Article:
“56-year-old man with chest discomfort and SOB”
Would you call a STEMI alert?
Answer & Explanation
YES! This is an acute anterolateral STEMI occurring with a RBBB. Unlike its cousin, a LBBB, a RBBB does not obscure ischemia and infarct patterns. Again, it is important to be familiar with some expected repolarization changes with a RBBB (essentially T-wave inversion in V1-3, leads with the most obvious depolarization changes).
This EKG is impressive for the ST-segment elevation in leads V2-4, including “giant R waves” in V4-5, the earliest signs of STEMI. There does seem to be subtle, probably early, reciprocal ST-segment depression in the inferior leads, supporting the diagnosis of STEMI.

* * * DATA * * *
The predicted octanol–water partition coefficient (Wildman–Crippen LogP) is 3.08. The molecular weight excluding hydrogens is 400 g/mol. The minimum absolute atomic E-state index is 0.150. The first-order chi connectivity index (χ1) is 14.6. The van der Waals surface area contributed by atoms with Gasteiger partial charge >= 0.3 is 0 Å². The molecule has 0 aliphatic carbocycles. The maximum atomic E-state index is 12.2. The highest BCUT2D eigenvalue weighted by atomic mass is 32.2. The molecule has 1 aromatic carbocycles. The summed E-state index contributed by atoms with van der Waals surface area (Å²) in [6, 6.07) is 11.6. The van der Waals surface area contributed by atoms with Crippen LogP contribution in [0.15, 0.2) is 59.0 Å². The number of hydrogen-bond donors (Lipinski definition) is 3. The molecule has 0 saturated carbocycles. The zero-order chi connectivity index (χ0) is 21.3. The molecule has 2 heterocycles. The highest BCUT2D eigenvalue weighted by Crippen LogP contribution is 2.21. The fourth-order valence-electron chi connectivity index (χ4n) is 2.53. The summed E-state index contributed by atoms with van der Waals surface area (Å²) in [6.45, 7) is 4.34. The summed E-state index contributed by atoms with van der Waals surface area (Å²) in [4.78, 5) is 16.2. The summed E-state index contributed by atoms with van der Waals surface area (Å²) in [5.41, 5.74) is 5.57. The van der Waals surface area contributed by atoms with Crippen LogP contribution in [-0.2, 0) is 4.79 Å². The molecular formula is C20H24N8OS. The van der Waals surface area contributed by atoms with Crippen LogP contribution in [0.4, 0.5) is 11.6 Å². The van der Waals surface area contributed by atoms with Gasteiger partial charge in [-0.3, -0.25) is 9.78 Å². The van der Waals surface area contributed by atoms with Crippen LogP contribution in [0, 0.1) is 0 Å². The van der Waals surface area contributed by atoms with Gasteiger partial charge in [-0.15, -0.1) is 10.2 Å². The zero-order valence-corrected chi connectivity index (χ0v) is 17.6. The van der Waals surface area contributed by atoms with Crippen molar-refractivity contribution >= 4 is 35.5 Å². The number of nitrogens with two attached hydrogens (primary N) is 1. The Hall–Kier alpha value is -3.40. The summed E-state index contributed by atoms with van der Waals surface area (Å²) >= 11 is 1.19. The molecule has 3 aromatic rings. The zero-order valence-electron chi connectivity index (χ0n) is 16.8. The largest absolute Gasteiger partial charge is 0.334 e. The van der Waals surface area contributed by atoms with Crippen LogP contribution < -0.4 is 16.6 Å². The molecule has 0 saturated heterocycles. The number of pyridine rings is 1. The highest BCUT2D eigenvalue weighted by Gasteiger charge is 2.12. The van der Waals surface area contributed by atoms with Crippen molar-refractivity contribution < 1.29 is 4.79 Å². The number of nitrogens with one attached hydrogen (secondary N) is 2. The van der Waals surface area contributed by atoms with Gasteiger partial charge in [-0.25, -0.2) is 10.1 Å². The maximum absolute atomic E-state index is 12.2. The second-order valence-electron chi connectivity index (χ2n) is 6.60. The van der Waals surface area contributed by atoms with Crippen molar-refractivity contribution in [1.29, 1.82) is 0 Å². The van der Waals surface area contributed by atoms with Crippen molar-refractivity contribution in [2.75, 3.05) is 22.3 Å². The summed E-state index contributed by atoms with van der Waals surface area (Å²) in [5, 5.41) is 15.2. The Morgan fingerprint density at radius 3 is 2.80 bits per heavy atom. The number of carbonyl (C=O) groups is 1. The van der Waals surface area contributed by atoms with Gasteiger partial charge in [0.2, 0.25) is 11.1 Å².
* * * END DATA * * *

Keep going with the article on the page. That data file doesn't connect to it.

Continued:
If you were questioning, or not embracing, this unique and fairly rare EKG of a RBBB with an acute STEMI, look at the second EMS transmission that occurred 10 minutes later…
ST-segment elevation in V2-5, as well as ST- and T-wave changes in I, aVL and V6; notice also the T-wave inversion in III, a reciprocal change to the anterior-lateral infarct.